While reading this, I was torn between respect for the man's struggles, his attempts to be decent, i.e. not all that much of an immoralist, on one side, and rejecting his spineless lack of direction on the other. The man is a pushover. Once he drops out of his world of respectability, he loses solid ground under his feet.
A strong novel about a weak man.
The publishers of this book chose the title L'Immoraliste for melodramatic reasons, though Michel is not immoral in the strict sense of the term. He does not behave immorally and does not urge others to do so. Sure, he leaves his wife and goes off on his own, but other than being amazed by being in the world, he does not dramatize any of his exploits and always returns to care for his wife. His homosexuality is not described and is only implied.
It is a gross exaggeration of the philosophy of Friedrich Nietzsche, prevalent at the turn of the century, that "Neo-Kantians tried to remain as detached as possible from the troubles of real life and had as much interest in it as the algebraist has for the object of his calculations." I excuse Gide of such a gross ignorance of Kant and modern philosophy, for it is spoken by Michel his alter ego, a fictional character.
Michel is not an Übermensch out to cast aside moral conventions and aspire to the belief that God is dead. Nietzsche above all philosophers would see through this argument as another form of belief system that is not true philosophy. Nietzsche believed that the God of metaphysics is dead, not necessarily the God of the universe of whom we can have no knowledge.
After a long illness that brings him to the brink of death, Michel has an epiphany of being that cannot be explained; it can only be lived. Even his colleagues "...didn't live at all; they were content merely to give the appearance of it; to them life seemed little more than an annoying impediment to their writing.... They give the appearance of living, yet they don't seem to know that they are alive."
All of us who have had the flu or serious illness know how recuperation can be an exhilarating experience, somewhat akin to that felt by R.L. Stevenson's character Dr. Jekyll in becoming Mr. Hyde. We become full of life, energetic, and invincible, knowing that we have beaten a disease and cannot be overcome by it again. But when a loved one contracts the same illness, we feel guilty and obligated, especially when we suspect the person might die in our place. And if the illness lingers for months, we begin to dread the possibility that we may become infected again and suffer the same fate. This accounts for Michel's longing to be outside, to get away from the infected and immoral side of life. In other words, to be amoral.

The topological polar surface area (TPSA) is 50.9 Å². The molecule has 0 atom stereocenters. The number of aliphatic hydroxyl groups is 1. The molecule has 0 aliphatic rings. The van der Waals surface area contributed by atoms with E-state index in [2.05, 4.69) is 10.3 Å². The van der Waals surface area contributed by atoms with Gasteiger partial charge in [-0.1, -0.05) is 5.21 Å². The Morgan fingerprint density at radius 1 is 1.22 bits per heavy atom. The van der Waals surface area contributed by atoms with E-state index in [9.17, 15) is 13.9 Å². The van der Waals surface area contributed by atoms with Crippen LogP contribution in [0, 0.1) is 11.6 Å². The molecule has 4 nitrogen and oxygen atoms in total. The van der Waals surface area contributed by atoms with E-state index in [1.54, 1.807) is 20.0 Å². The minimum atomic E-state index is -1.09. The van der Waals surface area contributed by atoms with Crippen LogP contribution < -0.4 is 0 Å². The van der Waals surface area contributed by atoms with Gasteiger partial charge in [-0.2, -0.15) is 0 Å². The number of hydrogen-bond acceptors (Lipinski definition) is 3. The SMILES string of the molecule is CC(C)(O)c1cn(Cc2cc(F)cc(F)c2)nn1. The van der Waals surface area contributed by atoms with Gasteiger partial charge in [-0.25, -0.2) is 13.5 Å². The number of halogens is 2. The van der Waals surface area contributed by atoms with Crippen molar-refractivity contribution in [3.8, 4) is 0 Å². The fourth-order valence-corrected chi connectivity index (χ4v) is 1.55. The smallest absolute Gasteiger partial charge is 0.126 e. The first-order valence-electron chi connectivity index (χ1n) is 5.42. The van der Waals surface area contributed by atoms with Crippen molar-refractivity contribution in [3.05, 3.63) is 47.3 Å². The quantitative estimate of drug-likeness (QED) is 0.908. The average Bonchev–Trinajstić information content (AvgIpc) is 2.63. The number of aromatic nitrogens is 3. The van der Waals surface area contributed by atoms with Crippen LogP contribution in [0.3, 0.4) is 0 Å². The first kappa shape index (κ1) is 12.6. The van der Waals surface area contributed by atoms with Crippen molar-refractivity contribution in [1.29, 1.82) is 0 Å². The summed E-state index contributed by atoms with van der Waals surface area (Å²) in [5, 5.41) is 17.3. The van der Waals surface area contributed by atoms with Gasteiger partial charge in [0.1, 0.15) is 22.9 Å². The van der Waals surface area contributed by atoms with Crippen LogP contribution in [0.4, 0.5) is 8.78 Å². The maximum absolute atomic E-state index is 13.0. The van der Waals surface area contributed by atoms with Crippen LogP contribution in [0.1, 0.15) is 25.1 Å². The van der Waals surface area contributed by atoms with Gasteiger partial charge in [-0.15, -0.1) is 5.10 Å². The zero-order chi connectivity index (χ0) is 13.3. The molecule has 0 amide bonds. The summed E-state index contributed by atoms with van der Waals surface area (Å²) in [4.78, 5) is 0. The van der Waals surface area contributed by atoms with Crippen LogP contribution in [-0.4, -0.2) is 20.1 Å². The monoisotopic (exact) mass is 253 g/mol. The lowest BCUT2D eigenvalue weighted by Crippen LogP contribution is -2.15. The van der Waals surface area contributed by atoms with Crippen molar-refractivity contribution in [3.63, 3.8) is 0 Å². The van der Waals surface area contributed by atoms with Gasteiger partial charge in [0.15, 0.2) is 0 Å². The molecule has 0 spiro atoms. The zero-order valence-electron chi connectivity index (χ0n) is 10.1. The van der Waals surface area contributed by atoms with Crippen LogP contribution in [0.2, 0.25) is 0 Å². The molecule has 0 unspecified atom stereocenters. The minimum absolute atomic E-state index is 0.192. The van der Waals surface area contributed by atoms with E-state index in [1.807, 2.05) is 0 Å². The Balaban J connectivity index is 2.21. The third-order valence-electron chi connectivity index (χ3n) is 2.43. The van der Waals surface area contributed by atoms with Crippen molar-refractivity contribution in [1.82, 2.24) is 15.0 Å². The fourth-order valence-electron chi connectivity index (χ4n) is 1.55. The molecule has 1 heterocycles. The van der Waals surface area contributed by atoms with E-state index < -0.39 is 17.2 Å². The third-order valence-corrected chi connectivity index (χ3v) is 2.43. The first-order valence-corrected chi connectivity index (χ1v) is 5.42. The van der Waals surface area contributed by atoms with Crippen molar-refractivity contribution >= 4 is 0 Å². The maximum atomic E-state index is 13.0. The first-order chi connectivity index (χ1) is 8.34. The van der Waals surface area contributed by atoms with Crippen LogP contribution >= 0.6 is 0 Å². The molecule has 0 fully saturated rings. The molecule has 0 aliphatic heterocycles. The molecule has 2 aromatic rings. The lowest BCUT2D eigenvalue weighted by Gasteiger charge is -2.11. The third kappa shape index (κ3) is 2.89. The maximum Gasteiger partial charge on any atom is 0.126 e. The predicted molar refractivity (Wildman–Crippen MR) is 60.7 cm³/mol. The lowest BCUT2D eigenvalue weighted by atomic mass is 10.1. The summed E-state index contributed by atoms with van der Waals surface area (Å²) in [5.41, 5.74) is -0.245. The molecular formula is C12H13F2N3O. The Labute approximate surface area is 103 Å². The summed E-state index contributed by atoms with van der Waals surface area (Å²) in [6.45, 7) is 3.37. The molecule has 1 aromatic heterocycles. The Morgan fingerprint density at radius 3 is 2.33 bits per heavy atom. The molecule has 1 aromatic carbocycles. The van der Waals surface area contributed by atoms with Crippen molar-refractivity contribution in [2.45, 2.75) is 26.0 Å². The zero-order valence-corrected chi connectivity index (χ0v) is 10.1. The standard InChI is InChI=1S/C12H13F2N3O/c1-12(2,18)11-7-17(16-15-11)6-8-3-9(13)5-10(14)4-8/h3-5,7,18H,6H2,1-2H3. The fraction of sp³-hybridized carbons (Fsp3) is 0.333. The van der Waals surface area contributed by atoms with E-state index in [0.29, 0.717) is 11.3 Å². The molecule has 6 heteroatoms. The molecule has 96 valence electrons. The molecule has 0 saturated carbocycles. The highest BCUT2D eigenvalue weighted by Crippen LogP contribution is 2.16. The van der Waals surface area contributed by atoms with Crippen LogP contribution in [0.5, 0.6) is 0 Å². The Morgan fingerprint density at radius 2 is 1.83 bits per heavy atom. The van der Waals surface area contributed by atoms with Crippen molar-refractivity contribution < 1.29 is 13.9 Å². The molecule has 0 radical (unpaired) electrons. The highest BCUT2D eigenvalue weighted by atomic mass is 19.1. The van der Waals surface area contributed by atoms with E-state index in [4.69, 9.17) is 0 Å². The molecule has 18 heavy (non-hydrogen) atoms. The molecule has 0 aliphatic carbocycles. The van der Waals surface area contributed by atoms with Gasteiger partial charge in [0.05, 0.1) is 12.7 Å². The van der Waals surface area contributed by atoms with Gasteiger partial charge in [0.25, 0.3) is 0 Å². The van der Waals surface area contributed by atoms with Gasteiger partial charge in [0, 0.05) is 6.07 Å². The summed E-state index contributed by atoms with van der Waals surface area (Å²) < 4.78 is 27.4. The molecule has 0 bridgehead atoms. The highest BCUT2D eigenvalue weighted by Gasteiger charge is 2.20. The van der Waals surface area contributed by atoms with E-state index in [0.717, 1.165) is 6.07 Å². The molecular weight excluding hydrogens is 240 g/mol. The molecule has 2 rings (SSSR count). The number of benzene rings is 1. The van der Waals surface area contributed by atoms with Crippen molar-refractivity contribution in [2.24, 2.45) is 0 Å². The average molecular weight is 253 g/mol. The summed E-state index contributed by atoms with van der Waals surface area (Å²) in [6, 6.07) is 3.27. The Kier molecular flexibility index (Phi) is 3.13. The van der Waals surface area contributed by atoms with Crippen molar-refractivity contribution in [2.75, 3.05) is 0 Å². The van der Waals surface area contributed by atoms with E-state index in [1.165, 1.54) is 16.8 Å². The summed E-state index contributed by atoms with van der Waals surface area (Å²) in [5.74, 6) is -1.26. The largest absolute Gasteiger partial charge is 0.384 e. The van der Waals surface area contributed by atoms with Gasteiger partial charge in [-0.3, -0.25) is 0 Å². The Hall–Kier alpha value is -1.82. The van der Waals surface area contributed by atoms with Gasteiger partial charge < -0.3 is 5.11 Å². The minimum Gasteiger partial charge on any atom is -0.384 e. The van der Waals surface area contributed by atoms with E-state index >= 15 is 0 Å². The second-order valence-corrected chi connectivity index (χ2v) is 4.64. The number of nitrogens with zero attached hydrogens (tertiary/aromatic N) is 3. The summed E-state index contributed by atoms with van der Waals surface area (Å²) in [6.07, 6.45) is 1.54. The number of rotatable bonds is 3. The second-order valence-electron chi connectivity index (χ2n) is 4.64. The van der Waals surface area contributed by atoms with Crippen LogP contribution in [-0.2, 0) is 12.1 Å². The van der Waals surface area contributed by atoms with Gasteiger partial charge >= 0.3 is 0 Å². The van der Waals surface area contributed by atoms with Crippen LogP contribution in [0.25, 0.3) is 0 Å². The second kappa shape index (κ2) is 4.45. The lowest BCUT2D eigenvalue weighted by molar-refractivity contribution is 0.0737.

So, is Michel instead an amoralist? But "amoralist" is not a word, since a person cannot "be" amoral nor do amoral things. This is his dilemma in telling the story to his friends. He is a character without substance, a character of fiction, not really Gide himself, only a creation of the mind, a Zarathustra that cannot really walk a tightrope.
Michel is at a loss in describing his feelings. The reader knows that he is not going to die, being the first-person narrator of the story, so Gide switches the illness to his wife Marceline, who becomes the third person subject to the predicated illness, tuberculosis. Thus, Gide becomes a Kantian after all.
If Michel is not going to die, then who is he other than a man who derives his being from being a patient, a man who draws attention and care from his wife, a man who needs understanding from his friends who hear his story? If this is the immorality in the story, namely, that narrative cannot become transcendent and spiritual but must survive only through the other, then literature is brought to its knees. Herein lies Gide's greatness as a writer.
But there are indeed consequences, and in the end a path toward a hedonistic existance bares fruit for no one. Beautifully written and a view into the world that this story had an impact on.
It reminded me of that time in the mid to late 1960s, where people felt that they no longer had to be hypocritcal, and that they should impose whatever the felt at any time on all of those around them, regardless if it destroyed relationships or workplace atmospheres. They felt equally that they were being true to themselves; that their rudeness was some how liberating.
The author played with this theme well...many felt that it was a credo...it is after all a novel which asks us to consider things we normally wouldn't consider...and in the end asks us to judge.
Most recent customer reviews